Baltimore police concluded that Rivera committed suicide by throwing himself from a tall hotel building in 2006. His widow, Allison, disagrees. “He ran out of the house like he was late for something,” she says. “Who sits there and says, ‘You know what? It’s 6.30. Time to go jump off a big roof’? I think he turned over some rock and he shouldn’t have turned it over.”
A medical examiner and a homicide detective who worked on the case are among those who share her suspicions. Those suspicions point towards a financial-advice outfit owned by one of Rivera’s closest friends. Might you yourself happen to have information about the case? If so, you’re encouraged to share it with investigators at unsolved.com.
Presumably, future episodes will include updates on investigations in the way that the original series did – and it’s certainly to be hoped that progress will be made in Rivera’s case and all the others.
And the paranormal element? That comes in the episode about UFOs temporarily abducting multiple children from Berkshire County, Massachussetts, on the night of September 1, 1969.
Believe it or not, the accounts of the grown kids – and of the adults who say they witnessed certain events – make for surprisingly poignant viewing. Viewers keen to revisit the original series will find 20 seasons on Amazon Prime Video.
What’s It Like to Have Coronavirus?
An eye-opening and alarming documentary filmed in isolation by five British families battling with COVID-19. Viewers will get a sense of the fear involved when Scottish woman Lisa recalls her ambulance-driver husband, Bruce, fainting while he was carrying their baby – for a moment, she thought he had died and killed their child in the fall. On the positive side, young medicine student Ahmed survives his own frightening battle with the disease and gets stuck into volunteering at an intensive-care unit.
Doctor Who: Dreamland
This David Tennant-era animation overlays its CGI with an agreeable comic-book aesthetic that suits its setting in the 1950s Nevada desert. That’s where the wise-cracking Doctor (Tennant) meets a couple of innocent locals and they all get dragged off into Area 51 and a conspiracy between a rogue military officer and rapacious aliens that might just destroy the planet. Running just 50-odd minutes, it isn’t short on spectacle and might be a way to lure a new generation into the Whoniverse.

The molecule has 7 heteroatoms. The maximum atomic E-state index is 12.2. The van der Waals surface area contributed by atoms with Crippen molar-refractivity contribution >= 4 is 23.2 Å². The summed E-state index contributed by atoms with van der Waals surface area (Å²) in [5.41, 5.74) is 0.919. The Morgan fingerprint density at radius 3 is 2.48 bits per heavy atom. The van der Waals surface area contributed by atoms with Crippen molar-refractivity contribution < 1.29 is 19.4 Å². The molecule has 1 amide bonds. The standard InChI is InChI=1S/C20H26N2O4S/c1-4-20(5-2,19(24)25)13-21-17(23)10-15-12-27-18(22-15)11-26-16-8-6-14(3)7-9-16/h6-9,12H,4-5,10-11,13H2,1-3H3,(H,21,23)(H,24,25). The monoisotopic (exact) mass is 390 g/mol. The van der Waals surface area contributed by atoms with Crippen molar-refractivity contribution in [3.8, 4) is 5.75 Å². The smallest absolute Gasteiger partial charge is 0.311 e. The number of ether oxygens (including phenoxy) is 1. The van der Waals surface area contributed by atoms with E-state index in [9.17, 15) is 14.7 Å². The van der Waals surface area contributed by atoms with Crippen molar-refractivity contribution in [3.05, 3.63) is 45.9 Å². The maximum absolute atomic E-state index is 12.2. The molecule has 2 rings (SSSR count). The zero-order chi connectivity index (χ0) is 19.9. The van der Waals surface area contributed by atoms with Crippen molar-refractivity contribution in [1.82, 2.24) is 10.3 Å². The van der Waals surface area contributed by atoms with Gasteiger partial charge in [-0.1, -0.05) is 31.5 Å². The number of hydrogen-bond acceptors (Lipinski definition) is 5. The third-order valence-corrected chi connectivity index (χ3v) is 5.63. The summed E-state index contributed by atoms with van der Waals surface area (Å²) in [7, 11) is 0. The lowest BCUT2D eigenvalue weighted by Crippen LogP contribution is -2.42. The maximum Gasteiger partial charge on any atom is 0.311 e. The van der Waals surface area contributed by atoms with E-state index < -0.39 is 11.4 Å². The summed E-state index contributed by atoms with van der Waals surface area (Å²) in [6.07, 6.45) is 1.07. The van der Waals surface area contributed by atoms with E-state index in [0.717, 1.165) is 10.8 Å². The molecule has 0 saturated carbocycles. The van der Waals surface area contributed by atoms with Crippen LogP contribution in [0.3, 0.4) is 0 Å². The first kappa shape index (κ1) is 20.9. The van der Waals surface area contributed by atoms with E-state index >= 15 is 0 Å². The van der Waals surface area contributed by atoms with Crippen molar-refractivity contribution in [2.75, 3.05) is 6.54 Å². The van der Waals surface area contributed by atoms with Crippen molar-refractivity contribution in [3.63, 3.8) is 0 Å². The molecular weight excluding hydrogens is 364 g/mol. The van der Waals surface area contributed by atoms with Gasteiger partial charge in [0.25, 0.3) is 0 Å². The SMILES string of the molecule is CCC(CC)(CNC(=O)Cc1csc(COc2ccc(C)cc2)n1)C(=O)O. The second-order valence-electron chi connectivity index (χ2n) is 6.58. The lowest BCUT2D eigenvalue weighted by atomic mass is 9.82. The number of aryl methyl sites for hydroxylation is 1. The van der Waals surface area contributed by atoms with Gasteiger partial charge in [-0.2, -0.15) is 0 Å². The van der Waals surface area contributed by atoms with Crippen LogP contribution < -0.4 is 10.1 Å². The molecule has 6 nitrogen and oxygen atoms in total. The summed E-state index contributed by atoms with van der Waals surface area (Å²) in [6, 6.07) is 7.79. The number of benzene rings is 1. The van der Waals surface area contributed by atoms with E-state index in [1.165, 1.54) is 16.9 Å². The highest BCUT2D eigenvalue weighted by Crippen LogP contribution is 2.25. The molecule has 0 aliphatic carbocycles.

Acorn TV, from Monday
One of the strangest things people did in the Victorian era was pose for family photographs with the body of a recently deceased relative propped up in the middle of them. This unlikely Irish comedy series takes us into a world where this is all completely normal but still provides opportunity for disaster. Michael Smiley (Luther) is a hoot as pompous photographer Brock Blennerhasset, and so is Aidan O’Hare as the detective whose investigations look sure to make Blennerhasset’s life a misery.
Last One Laughing
Amazon Prime Video
There was a very weird tension throughout the first episodes of this series, in which 10 Australian comedians are bunged in a windowless room and challenged not to laugh at each other. With a $100,000 prize on the line and even half a laugh meaning instant elimination, there were moments when it seemed as though those making the most deliberate efforts to eliminate a mate were as likely to get a punch in the head as they were to get a laugh.
There was a lot of “I can’t look at you right now” and walking across to the other side of the room, and it was left to Rebel Wilson in the control room to explain why comedic gambits that were met with blank stares were actually funny. But with ridiculous props allowed, time-outs serving as tension relievers, and eliminated contestants joining Wilson as commentators, things are loosening up.
The laconic, banjo-playing Anne Edmonds shapes as a real contender, as does the fiendish Becky Lucas and the utterly mad and fearlessly self-degrading Sam Simmons. One for the real comedy tragics.
Amazon Prime Video
Hossein Khosrow Ali Vaziri, better known as The Iron Sheik, had a hard-earned rise from humble origins to great heights – as a wrestler in Iran, an Olympic wrestling coach in the US, and one of the biggest stars in the WWF – before a shattering fall into poverty and drug addiction, and a late recovery as a foul-mouthed cult celebrity. This admiring but unflinching documentary has the Sheik himself front and centre, weighing in on his own story in his own comedically belligerent style.
*Stan is owned by Nine, the owner of this masthead.